FIG. 1 is the block diagram showing the schematic configuration of the first embodiment of the present invention. Reference numerals 10 and 12 denote input terminals for video signals; reference numerals 14 and 16 denote input processing circuits which convert video signals received from the input terminals 10 and 12 into ones of an RGB (or luminance and color difference) common representation format; reference numeral 18 denotes a switch for selecting the video outputs of the input processing circuits 14 and 16; and reference numeral 20 denotes a switch for selecting synchronizing signals issued from the input processing circuits 14 and 16. The switches 18 and 20 are interlocked; when the switch 18 selects the video output of the input processing circuit 14, the switch 20 selects the synchronizing signal output of the input processing circuit 14. Conversely, when the switch 18 selects the video output of the input processing circuit 16, the switch 20 selects the synchronizing signal output of the input processing circuit 16. The aforesaid input processing circuits combine NTSC, PAL, SECAM, and HD decoders; they detect the frequencies of synchronizing signals of input video signals, the number of horizontal synchronizing signals in a 1 V cycle, and the modulating frequencies for the video signals to determine the types of the video signals by a CPU 38, and decode the respective types of video signals through the appropriate decoders.
Reference numeral 22 indicates a low-pass filter (hereinafter referred to as LPF) which restricts the output band of a video output given by the switch 18; reference numeral 24 denotes an analog-to-digital converter which converts outputs of the LPF 22 into digital signals; and reference numeral 26 denotes an image memory for storing image data output from the analog-to-digital converter 24. Further, reference numeral 28 indicates a digital-to-analog converter which converts image data read from the image memory 26 into analog signals; reference numeral 30 indicates an output processing circuit which converts image signals into video signals of predetermined formats and output them; and reference numeral 32 indicates an output terminal which issues output signal of the output processing circuit 30 to the outside.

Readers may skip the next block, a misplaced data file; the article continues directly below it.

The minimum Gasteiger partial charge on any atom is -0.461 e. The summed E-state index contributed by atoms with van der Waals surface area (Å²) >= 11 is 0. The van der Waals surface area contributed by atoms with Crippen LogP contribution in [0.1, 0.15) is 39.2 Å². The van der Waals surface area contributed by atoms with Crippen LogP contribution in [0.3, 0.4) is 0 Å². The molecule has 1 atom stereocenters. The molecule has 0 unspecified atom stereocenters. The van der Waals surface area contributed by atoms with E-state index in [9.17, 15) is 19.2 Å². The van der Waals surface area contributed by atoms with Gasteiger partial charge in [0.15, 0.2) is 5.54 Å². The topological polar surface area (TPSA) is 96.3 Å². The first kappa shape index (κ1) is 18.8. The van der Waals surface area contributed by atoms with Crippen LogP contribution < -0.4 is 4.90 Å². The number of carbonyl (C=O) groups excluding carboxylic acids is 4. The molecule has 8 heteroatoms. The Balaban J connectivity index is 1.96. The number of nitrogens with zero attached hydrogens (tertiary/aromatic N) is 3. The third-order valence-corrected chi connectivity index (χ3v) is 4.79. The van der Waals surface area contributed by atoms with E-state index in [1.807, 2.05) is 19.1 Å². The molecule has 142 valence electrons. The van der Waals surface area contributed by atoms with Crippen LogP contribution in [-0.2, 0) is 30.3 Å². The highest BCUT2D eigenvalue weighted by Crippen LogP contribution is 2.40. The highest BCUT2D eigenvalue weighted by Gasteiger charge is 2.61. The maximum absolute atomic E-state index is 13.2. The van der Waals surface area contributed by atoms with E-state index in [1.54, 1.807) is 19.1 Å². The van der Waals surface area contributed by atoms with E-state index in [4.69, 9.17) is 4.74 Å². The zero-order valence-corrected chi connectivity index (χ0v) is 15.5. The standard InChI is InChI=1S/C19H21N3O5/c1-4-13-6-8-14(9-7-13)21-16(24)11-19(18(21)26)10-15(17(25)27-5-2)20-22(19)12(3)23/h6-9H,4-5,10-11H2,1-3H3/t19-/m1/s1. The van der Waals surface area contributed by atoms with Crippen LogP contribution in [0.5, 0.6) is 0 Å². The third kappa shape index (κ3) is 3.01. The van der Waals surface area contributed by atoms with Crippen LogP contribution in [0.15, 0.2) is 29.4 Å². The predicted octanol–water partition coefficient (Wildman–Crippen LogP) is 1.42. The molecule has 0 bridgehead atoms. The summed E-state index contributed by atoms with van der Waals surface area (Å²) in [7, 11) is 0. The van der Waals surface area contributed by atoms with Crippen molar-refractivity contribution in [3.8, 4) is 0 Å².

Reference numeral 34 denotes a reduction control circuit which controls the reduction of input images; and reference numeral 36 denotes a memory control circuit which controls the write and read in the image memory 26 and also supplies appropriate sampling clocks to the analog-to-digital converter 24 and the digital-to-analog converter 28.
Reference numeral 38 indicates a CPU which controls the whole system. Connected to a CPU bus 40 are a ROM 42, a RAM 44, an input/output circuit 46, a storage 48 such as a hard disk drive, and an external interface 50. The CPU 38 is capable of accessing the image memory 26 via the CPU bus 40 and it controls the switches 18 and 20, the passband of the LPF 22, the reduction control circuit 34, and the memory control circuit 36.
The operation of the embodiment will now be described in detail. The input processing circuits 14 and 16 convert the video signals received from the input terminals 10 and 12 into ones of a common signal format such as the RGB signal format (or luminance signal and color difference signal format) and supply them to contact a and contact b of the switch 18. The input processing circuits 14 and 16 also supply horizontal and vertical synchronizing signals, which have been separated from the video signals, to contact a and contact b of the switch 20.
The synchronizing signal selected by the switch 20 is applied to the reduction control circuit 34 and the memory control circuit 36. A control signal of a reduction ratio k (0<k≦1) is supplied from the CPU 38 to the reduction control circuit 34. The reduction control circuit 34 issues horizontal/vertical enable signals to the memory control circuit 36 at timings based on the reduction ratio k in accordance with the synchronizing signals received from the switch 20. The CPU 38 supplies information on a memory coordinate on the image memory 26 to the memory control circuit 36, then the memory control circuit 36 generates sampling clocks for the analog-to-digital converter 24 and the write address and write control signals for the image memory 26 in accordance with the synchronizing signals received from the switch 20 and the enable signals from the reduction control circuit 34.